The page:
The authors tested their algorithm on 84 open-source projects against three other approaches: (1) state of the art FL-based system Revfinder (Thongtanunam et al. 2015), (2) an information retrieval algorithm based on the cosine similarity between vectors of words from each pull request, and (3) support vector machines trained to recognize pull requests reviewed in the past by a particular reviewer. The method based on comments networks had similar precision and recall as Revfinder. To improve the results authors also experimented with fusion models that combined their solution with other state-of-the-art techniques. As a result they selected the model that combined information retrieval techniques with comment networks. This model outperformed known models.

3 Problem statement

In a typical code review system a version control facility issues a list of commits to be scrutinized. There are various approaches on how to present this list of commits for a potential reviewer. The simplest approach is to display the list of all available commits together with some decision supporting tools (e.g. search and filter). The downside of this approach is that it lengthens the review process. This may lead to delaying the whole process or omitting some commits indefinitely (van der Veen et al. 2015).

In order to shorten the process, usually a review recommendation system is used. The idea of such a system is to prepare a sorted list of commits that fits the field of expertise of the reviewer, starting with best matching commits. Such systems may be based on human suggestions of who should review a commit and/or on an automatic system that learns about reviewers’ preferences and their fields of expertise by analyzing the history of reviews. In this article we concentrate on automatic reviewer recommendation systems.

In such a system for each new (not yet reviewed) commit and for each prospective reviewer a matching score is computed. The higher is this score the better is the match between the reviewer and the commit. The input to the computation of this score is the commit at hand and the past work of the potential reviewer. When a new review appears in the system it is included in the reviewer’s past work.

An automatic reviewer section system, being the subject of our research, nominates reviewers for incoming commits using the information on the reviewers’ past work and on the commit itself.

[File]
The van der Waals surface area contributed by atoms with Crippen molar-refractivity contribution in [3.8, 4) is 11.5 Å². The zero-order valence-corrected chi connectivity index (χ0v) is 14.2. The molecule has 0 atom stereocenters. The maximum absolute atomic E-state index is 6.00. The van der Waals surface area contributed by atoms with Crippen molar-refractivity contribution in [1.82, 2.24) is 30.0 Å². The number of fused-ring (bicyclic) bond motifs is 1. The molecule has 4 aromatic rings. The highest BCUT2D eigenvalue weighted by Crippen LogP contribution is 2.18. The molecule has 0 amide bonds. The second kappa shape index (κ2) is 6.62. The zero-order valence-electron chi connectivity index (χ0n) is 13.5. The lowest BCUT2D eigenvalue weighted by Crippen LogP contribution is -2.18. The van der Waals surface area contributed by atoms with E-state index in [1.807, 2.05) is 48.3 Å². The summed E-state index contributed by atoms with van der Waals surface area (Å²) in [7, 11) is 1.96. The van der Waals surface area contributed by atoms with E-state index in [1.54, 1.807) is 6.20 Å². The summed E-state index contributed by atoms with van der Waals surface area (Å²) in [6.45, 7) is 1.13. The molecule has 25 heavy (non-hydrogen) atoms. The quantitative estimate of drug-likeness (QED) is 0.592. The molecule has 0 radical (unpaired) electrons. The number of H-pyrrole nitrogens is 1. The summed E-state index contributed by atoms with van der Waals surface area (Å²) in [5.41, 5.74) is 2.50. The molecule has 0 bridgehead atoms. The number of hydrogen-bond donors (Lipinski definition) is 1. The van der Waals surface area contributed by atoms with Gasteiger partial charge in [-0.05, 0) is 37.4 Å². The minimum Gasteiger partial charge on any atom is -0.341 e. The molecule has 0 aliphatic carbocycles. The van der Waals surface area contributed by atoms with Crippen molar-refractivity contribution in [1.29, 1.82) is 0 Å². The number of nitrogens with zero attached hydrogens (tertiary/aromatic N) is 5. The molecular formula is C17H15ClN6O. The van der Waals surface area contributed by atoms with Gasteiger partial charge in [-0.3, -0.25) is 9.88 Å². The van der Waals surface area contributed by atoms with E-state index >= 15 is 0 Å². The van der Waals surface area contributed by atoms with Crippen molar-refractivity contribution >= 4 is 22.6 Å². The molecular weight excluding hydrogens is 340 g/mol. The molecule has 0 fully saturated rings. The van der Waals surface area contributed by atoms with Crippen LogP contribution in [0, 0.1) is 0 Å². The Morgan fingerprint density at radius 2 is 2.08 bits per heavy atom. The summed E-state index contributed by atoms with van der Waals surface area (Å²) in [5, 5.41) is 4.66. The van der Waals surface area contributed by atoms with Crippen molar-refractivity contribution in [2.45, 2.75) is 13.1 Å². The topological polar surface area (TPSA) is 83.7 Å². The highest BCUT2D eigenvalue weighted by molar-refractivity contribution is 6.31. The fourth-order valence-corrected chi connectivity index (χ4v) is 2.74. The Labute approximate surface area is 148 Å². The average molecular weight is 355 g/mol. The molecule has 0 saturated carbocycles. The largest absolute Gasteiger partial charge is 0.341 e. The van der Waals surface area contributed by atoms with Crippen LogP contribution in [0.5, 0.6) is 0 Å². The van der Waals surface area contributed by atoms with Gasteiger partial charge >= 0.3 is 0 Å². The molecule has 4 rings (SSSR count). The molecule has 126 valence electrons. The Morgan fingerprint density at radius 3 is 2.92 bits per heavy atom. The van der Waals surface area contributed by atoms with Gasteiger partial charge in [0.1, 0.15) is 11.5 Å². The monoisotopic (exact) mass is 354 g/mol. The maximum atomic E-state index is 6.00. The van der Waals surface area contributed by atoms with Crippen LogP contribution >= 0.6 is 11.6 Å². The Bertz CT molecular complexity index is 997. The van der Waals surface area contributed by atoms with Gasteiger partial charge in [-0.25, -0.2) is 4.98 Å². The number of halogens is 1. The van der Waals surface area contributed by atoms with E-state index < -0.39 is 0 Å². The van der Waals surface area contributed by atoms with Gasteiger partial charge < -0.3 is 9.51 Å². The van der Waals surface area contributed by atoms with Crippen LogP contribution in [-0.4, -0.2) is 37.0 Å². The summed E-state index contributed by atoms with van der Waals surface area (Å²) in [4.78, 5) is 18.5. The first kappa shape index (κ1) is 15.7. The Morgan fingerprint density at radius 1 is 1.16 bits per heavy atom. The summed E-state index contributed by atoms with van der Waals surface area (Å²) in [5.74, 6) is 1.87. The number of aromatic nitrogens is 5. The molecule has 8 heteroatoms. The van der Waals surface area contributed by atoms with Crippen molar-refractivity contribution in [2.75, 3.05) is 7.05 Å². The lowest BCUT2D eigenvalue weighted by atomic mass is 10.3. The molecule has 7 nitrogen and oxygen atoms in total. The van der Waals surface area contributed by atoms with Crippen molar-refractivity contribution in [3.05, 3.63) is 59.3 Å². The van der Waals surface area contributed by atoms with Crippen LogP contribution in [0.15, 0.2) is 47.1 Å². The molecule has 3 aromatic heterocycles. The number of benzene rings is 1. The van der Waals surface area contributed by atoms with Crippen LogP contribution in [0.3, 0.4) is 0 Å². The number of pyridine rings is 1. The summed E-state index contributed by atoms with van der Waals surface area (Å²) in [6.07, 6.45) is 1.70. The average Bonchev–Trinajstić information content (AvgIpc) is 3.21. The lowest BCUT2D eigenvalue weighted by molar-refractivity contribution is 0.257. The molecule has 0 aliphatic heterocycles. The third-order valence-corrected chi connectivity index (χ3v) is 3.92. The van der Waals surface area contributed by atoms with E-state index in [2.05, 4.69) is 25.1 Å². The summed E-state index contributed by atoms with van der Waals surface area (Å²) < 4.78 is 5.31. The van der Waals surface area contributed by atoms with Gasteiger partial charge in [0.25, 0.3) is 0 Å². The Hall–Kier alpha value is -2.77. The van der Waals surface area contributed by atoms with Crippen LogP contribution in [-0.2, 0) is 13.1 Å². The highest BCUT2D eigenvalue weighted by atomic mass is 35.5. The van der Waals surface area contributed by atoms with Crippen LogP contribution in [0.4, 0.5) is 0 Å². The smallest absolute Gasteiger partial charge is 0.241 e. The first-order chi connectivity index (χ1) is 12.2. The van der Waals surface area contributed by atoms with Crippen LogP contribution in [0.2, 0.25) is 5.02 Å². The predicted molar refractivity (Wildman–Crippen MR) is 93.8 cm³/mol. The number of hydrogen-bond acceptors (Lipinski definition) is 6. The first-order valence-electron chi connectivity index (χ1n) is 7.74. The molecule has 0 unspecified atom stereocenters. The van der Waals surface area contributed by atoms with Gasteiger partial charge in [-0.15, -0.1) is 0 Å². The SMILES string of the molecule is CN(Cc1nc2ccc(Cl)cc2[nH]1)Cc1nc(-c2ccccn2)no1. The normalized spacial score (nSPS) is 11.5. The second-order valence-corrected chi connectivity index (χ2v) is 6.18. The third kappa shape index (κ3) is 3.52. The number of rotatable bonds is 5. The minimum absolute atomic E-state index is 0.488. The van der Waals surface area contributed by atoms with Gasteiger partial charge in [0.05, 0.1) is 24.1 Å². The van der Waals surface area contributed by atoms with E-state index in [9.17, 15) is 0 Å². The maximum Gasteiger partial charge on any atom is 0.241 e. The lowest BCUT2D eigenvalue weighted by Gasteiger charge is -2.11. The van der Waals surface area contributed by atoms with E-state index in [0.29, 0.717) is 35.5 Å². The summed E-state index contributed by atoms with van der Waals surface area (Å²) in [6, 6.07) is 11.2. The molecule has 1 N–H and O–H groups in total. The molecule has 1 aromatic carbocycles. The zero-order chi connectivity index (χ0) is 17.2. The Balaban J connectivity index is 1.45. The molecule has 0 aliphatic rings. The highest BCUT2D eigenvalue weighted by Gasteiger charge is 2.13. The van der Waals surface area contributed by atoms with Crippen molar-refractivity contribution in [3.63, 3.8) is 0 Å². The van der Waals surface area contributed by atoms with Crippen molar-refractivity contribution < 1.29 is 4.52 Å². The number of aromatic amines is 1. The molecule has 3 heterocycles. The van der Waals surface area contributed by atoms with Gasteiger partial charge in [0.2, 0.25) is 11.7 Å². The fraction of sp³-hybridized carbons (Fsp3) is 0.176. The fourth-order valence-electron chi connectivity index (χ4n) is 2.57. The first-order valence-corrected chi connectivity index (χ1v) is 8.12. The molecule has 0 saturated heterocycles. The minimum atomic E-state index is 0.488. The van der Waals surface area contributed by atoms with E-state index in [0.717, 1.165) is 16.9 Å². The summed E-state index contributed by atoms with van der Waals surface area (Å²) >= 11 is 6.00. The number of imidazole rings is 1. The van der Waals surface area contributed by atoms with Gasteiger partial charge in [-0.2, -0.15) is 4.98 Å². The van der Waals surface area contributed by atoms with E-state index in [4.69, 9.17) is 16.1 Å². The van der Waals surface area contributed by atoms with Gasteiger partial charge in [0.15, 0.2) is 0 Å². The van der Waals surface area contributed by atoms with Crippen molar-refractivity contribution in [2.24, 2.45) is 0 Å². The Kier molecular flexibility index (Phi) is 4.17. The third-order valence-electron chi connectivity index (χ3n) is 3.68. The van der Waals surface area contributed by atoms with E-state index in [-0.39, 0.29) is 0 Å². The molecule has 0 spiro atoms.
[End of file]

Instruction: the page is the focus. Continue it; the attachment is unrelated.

3.1 Notations

Let C be a time ordered stream of commits. By C t we will denote the commit that appears at the time t in the commit stream C. As a whole, each commit carries a source code diff and additional meta information. We are interested only in the list of names of modified files. By f(C t ) = [f1t,f2t,…,f l t t] we will denote the list, where \({f^{t}_{i}}\) is the name of the i-th file modified by the commit C t for i = 1,…,l t , where l t is the number of files in the commit C t . More precisely, \({f^{t}_{i}} \) is a path, i.e. the string representing the file location in the operating system. This string will also be considered as a sequence of words separated by a special character depending on the underlying operating system. Additionally, let R = [R 1,…,R n ] be the list of candidate reviewers.

Let h(t) be the set of commits up to time t. Moreover, let us put h r (t) as the set of commits that at the time t have already been reviewed, and h r (t,R j ) as a set of commits that at the time t have already been reviewed by the reviewer R j .
$$\begin{array}{@{}rcl@{}} h(t) & := & \{C_{i} : i<t\}\\ h_{r}(t) & := & \{C_{i} : i<t \wedge C_{i} \text{ is already reviewed at } t\}\\ h_{r}(t, R_{j}) & := & \{C_{i} : i<t \wedge C_{i} \in h_{r}(t) \wedge C_{i} \text{ is reviewed by } R_{j} \text{ at time } t\} \end{array} $$

We aim to build a similarity function \(s \colon C \times 2^{C} \to \mathbb {R}\). This function for a commit C t+1 and a reviewer’s history h r (t,R i ) quantifies how this commit matches this reviewer’s history. A larger value of s(C t+1,h r (t,R i )) indicates a better match. In this article we assume that a commit is represented by the list of modified files, and that at any given time t for a reviewer R k the set of his/her past reviews h r (t,R k ) is available. The similarity function must be practically computable even for large repositories with abundant streams of incoming commits.